But Ms. Kafka, who has twins attending city middle schools, defended students receiving lessons via an iPad in class as long as they also get quality instruction on the days they are home. She also believed students could still benefit from blended-learning for reasons beyond learning English and Math.
“For little kids, there’s no good online option. They can’t be in front of the computer all day,” she said. “For older kids, developmentally it’s good for them to be around their peers.”
Mr. Nadelstern argued that the DOE focused too much on debate over blended-learning versus online instruction, which “unfortunately served to keep educators from developing online instruction.”
'Didn't Improve Online Plan'
The sudden shift to remote-learning presented many challenges this past spring, including the fact that more than 300,000 students needed laptops and tablets, which meant that some students missed days and even weeks of instruction.
“People did not plan to improve online learning, and now in-person instruction and online instruction are both a shadow of their former selves,” Mr. Nadelstern said.
He added that the city should have consulted outside experts to develop a system-wide approach to remote teaching.
“If you analyze the actions taken by the school system in the spring, it did the least logical thing you can do,” Mr. Nadelstern stated. “Instead of acknowledging organizations that have years of experience providing and developing online instruction and availing themselves of that expertise, they had each school create its own plan. That was about the most foolish thing they could have done.”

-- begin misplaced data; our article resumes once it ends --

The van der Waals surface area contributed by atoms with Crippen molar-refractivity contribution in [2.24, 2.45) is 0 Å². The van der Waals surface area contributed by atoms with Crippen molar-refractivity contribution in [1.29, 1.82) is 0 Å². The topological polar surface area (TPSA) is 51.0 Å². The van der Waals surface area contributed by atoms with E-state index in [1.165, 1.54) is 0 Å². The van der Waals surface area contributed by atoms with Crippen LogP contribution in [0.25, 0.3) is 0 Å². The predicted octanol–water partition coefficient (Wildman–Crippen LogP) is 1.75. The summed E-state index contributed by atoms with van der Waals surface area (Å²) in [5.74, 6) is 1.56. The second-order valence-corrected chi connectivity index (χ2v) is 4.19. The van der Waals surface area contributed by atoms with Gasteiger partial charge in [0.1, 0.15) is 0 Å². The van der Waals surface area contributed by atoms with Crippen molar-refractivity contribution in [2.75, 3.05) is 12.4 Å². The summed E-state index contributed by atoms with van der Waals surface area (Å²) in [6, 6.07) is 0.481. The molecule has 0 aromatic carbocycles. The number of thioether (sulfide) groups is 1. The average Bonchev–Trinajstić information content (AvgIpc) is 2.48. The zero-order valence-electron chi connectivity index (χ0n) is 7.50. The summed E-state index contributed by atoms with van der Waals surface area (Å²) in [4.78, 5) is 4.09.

He added, “It’s like how President Trump dealt with coronavirus—they each delegated to the next group of people down the line.”
Parents, Staff in Dark
Although the school year began remotely Sept. 16, parents and school staff have still not been informed about a variety of policies, including how grades and attendance will work for the school year.
And though reopening schools was thought to be a key to getting New Yorkers back to work, so far it has not brought that level of stability.
“I think the Mayor felt he made a promise he couldn’t break. But certainly by the time we had serial delays in September, he should have folded his tent and made schools remote-only until at least Christmas vacation,” Mr. Bloomfield said.
Citing the recent uptick in COVID cases in several Brooklyn and Queens neighborhoods—which has resulted in the closure of over 100 public schools—the threat of a second wave, and “the really lousy results” of in-person instruction, Mr. Nadelstern advocated for city public-schools to go remote full-time for the rest of the school year.
Mr. Bloomfield urged a harsher remedy, calling for Schools Chancellor Carranza to resign over the chaotic reopening of schools.
“There comes a point of professional integrity for this Chancellor to stand up to the Mayor,” he said. “The Mayor is not an educator. The Chancellor has every right to distance himself from the Mayor and run the system as an educator, and we haven’t seen him take any steps to do that.”